HL Deb 26 July 1885 vol 300 cc236-7

, in rising to ask Her Majesty's Government, Whether, seeing that certain members of the Metropolitan Police Force have been committed by the stipendiary magistrate of the Marlborough Street Police Court for trial at the approaching sessions of the Central Criminal Court for unlawfully assaulting certain members of the International Club, and seeing that, owing to want of funds on the part of the prosecutors, the prosecution is likely to fall through, Her Majesty's Government will take such steps as may be necessary to prevent a possible miscarriage of justice? said, the facts of the case were already well known to the public. He had been asked by some working men's clubs to take the matter up, and he did so. The International Club, though it might be a Socialistic body, was, as long as its members obeyed the law, as much entitled to the protection of the law as Brooks's, the Carlton, the Reform, or any other club frequented by the rich. He applied to the Home Secretary to have the police who had been committed for trial by Mr. Newton prosecuted at the public expense, and the Home Secretary informed him that the matter was no longer in his hands, and that there was a Public Prosecutor, whose right it was to determine whether there should be a prosecution, and if so, whether the State should pay the expense of it. He then applied to the Public Prosecutor, and the answer he received from that gentleman seemed somewhat inconsistent with the statement of the Home Secretary. [The noble Earl read the answer, which was to the effect that the Public Prosecutor had received instructions from the Home Office that he was to undertake the prosecution of the summonses taken out by the police, and, should the necessity arise, to defend them.] Now, he made this appeal to the Government on two grounds. One was the confidence which the public had in the police. It was well known how admirably they did their duty, and how seldom one heard of any charge being brought against them. But the public ought to know that there was no divinity which hedged round the policeman if he mis- conducted himself. His other ground was the justice of the case. This club stood on the same footing as the Carlton or the Reform, and there should be equal justice for the poor man and the rich.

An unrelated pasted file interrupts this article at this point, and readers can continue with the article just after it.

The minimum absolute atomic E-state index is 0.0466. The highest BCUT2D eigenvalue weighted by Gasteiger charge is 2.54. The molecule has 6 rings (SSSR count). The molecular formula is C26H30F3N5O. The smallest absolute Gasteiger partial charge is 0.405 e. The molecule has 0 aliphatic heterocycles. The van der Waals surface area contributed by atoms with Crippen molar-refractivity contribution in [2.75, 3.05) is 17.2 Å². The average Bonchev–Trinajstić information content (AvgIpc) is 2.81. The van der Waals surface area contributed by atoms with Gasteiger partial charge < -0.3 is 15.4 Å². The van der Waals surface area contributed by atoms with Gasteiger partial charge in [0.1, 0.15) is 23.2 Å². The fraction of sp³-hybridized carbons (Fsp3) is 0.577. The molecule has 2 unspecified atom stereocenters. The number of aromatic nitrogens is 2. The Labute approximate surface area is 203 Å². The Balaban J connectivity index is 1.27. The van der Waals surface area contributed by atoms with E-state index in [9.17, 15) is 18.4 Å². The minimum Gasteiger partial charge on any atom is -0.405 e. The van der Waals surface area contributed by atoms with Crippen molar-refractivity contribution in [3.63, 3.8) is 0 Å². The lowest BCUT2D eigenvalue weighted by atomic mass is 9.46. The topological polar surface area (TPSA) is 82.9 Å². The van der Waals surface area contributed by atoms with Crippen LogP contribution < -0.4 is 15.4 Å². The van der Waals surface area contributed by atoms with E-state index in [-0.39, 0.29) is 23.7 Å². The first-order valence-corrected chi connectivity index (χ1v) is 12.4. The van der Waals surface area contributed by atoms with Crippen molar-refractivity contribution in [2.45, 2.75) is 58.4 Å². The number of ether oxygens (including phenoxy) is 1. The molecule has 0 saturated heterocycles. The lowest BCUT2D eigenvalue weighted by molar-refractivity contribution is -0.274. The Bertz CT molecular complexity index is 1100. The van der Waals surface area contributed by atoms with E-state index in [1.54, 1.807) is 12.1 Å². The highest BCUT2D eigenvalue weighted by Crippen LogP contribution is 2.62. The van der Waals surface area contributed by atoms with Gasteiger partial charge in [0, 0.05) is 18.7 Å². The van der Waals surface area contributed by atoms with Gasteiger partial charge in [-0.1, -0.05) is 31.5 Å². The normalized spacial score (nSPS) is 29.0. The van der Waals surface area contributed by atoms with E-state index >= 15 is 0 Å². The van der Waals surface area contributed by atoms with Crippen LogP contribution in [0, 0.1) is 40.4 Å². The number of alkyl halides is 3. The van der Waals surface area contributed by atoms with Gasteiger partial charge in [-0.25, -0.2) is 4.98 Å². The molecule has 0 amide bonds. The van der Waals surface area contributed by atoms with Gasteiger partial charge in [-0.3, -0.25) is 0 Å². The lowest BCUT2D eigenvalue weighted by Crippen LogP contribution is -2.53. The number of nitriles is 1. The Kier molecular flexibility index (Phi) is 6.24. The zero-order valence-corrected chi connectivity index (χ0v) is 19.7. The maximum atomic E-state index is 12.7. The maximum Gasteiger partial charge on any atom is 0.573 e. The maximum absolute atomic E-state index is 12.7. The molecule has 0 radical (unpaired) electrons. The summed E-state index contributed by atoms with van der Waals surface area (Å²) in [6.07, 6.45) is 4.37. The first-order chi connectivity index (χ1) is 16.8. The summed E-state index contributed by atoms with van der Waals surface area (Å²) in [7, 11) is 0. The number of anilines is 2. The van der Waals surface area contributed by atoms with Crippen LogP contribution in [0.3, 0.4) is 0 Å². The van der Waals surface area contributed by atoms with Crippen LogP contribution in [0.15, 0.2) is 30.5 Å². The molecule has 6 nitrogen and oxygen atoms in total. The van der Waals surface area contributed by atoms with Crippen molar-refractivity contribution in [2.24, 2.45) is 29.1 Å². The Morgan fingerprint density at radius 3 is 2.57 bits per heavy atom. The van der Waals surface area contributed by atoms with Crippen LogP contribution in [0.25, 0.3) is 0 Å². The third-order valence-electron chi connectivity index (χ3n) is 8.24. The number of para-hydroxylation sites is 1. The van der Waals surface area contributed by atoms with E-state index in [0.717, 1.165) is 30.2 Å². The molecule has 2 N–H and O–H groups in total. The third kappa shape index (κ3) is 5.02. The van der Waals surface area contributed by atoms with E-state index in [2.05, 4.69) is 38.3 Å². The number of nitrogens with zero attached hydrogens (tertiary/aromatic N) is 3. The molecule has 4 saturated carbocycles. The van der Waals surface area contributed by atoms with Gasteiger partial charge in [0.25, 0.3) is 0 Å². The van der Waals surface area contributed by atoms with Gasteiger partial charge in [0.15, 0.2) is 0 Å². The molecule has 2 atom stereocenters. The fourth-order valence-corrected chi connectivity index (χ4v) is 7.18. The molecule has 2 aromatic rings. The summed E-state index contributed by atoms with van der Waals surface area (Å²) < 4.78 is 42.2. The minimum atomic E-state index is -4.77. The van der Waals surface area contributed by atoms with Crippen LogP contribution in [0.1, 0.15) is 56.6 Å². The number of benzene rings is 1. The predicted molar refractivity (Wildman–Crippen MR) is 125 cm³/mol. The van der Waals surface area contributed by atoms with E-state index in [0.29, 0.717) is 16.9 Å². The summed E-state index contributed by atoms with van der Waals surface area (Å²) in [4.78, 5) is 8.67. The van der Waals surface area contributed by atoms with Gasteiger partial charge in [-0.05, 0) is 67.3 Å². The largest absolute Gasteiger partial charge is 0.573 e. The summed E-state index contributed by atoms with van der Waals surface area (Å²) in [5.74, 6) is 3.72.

said, his answer would be very simple. The matter was considered by the Home Office very carefully in May last, and the late Home Secretary (Sir William Harcourt) then instructed the Public Prosecutor to take up the case on behalf of the police and to defend them. He did not see any discrepancy between the statement of the Secretary of State and the answer given by the Public Prosecutor, who very naturally was reluctant to do something which would have the effect of reversing the action he was instructed to take in May last. The noble Earl put his appeal on the ground of equal justice. Put their Lordships would be very much surprised if the police made a foray upon the Carlton or the Reform, that the Secretary of State should be called upon to prosecute them at the public expense, on the ground of equal justice to rich and poor. They were told that the members of the International Club were poor men. As individuals, no doubt, they might be poor; but when they were considered in the aggregate there could not be any serious difficulty in their procuring funds for conducting the prosecution. Therefore, he did not think that the allegation of injustice was borne out by the facts of the case. The matter had been considered by the late Secretary of State, and it had also been carefully considered by the present authorities at the Home Office, and they had not been able to satisfy themselves that there was any reason why they should adopt the unusual course of undertaking the defence of the police on the one hand, or, on the other hand, of paying the expenses of this prosecution. The circumstances must be most exceptional and unusual to justify a course like that, and the Secretary of State did not feel himself called upon to adopt the very unusual course suggested by the noble Earl.


said, that the case was now different from what it was in May, as the police had been committed for trial.

House adjourned at a quarter past Eight o'clock, to Thursday next, a quarter past four o'clock.